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United States Department of Agriculture

Agricultural Research Service

Title: A Microtiter Assay Demonstrates Sensitivity and Resistance Profiles of Botrytis Cinerea Isolates from Louisiana Strawberry Farms

Authors
item Wedge, David
item Curry, K - UNIVERSITY OF SOUTHERN MS
item Boudreaux, J - LA STATE UNIVERSITY
item Pace, Patrick - AGROSTAT
item Smith, Barbara

Submitted to: Advances in Strawberry Research
Publication Type: Peer Reviewed Journal
Publication Acceptance Date: November 7, 2002
Publication Date: March 3, 2003
Citation: WEDGE, D.E., CURRY, K.J., BOUDREAUX, J.E., PACE, P.F., SMITH, B.J. A MICROTITER ASSAY DEMONSTRATES SENSITIVITY AND RESISTANCE PROFILES OF BOTRYTIS CINEREA ISOLATES FROM LOUISIANA STRAWBERRY FARMS. ADVANCES IN STRAWBERRY RESEARCH. 2003. v.20. p. 27-33.

Interpretive Summary: Botrytis fruit rot (gray mold) is one of the most destructive diseases of strawberry. Fungicidal sprays have been widely used for control of Botrytis cinerea, but in many areas this fungal pathogen has become resistant to most antifungal compounds. Few fungicides are now available for effective control of Botrytis diseases. New approaches for control of Botrytis diseases have become necessary as the effectiveness and availability of commercial fungicides decrease. Results from this study corroborate the findings of other researchers that Botrytis sp. has developed resistance to benzimidazole and dicarboximide fungicides. Since Botrytis fruit rot is controlled primarily by chemical applications during the flowering period, butrizol, azoxystrobin, and cyprodinil should be considered for future disease control of Botrytis fruit rot of strawberry. Our data also support the usefulness of these compounds as new Botrytis disease control agents. Evaluation of new fungicides to control Botrytis fruit rot with low mammalian and environmental toxicity will help assure the safety of our food supply and the environmental toxicity will help assure the safety of our food supply and the sustainability of United States agriculture.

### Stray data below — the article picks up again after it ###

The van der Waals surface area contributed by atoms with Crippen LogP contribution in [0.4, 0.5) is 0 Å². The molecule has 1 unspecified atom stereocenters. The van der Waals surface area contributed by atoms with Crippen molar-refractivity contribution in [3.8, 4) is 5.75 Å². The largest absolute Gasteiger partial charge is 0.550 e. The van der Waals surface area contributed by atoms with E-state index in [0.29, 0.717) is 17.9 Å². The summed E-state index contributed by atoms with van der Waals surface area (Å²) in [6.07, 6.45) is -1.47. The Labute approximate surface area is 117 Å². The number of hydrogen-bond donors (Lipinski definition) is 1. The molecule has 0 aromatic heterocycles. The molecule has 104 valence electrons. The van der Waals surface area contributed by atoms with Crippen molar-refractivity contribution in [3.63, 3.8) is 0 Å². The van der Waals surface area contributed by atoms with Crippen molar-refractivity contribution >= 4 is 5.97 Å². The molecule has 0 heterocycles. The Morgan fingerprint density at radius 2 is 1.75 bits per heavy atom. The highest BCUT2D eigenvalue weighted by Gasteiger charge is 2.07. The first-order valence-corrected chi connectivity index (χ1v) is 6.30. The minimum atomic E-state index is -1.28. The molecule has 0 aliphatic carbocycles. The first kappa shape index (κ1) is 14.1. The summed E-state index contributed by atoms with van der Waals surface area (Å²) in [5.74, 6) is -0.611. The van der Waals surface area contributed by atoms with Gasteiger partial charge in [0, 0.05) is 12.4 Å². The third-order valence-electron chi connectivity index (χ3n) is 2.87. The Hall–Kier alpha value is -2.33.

Technical Abstract: Botrytis fruit rot (gray mold) is one of the most destructive diseases of strawberry. Fungicidal sprays have been widely used for control of Botrytis cinerea, but in many areas this fungal pathogen has become resistant to most antifungal compounds. New approaches for control of B. cinerea have become necessary as the effectiveness and availability of commercial fungicides decrease. Metalaxyl, fosetyl-Al, and PCNB, known to be inactive against B. cinerea, were used as negative standards. Each fungal isolate was challenged in a dose-response format with final concentrations of 0.3, 3.0 and 30.0 uM. Butrizol (0.3 uM), cyprodinil (3.0 uM), and azoxystrobin (30.0 uM) provided nearly 100% growth inhibition for all of the Botrytis isolates. Four isolates were determined to be benomyl resistant, and two isolates showed intermediate sensitivity to 30 uM benomyl. Two of the isolates were sensitive to 3 uM concentrations of the dicarboximide fungicides, vinclozolin and iprodione. At 30 uM concentration, three isolates were rated as possessing intermediate sensitivity to the dicarboximides, and one was resistant to vinclozolin with intermediate sensitivity to iprodione. This preliminary testing indicated that these isolates are benzimidazole resistant and are becoming dicarboximide resistant. Butrizol, azoxystrobin, and cyprodinil should be considered for future disease control of Botrytis fruit rot of strawberry.

Last Modified: 10/21/2014
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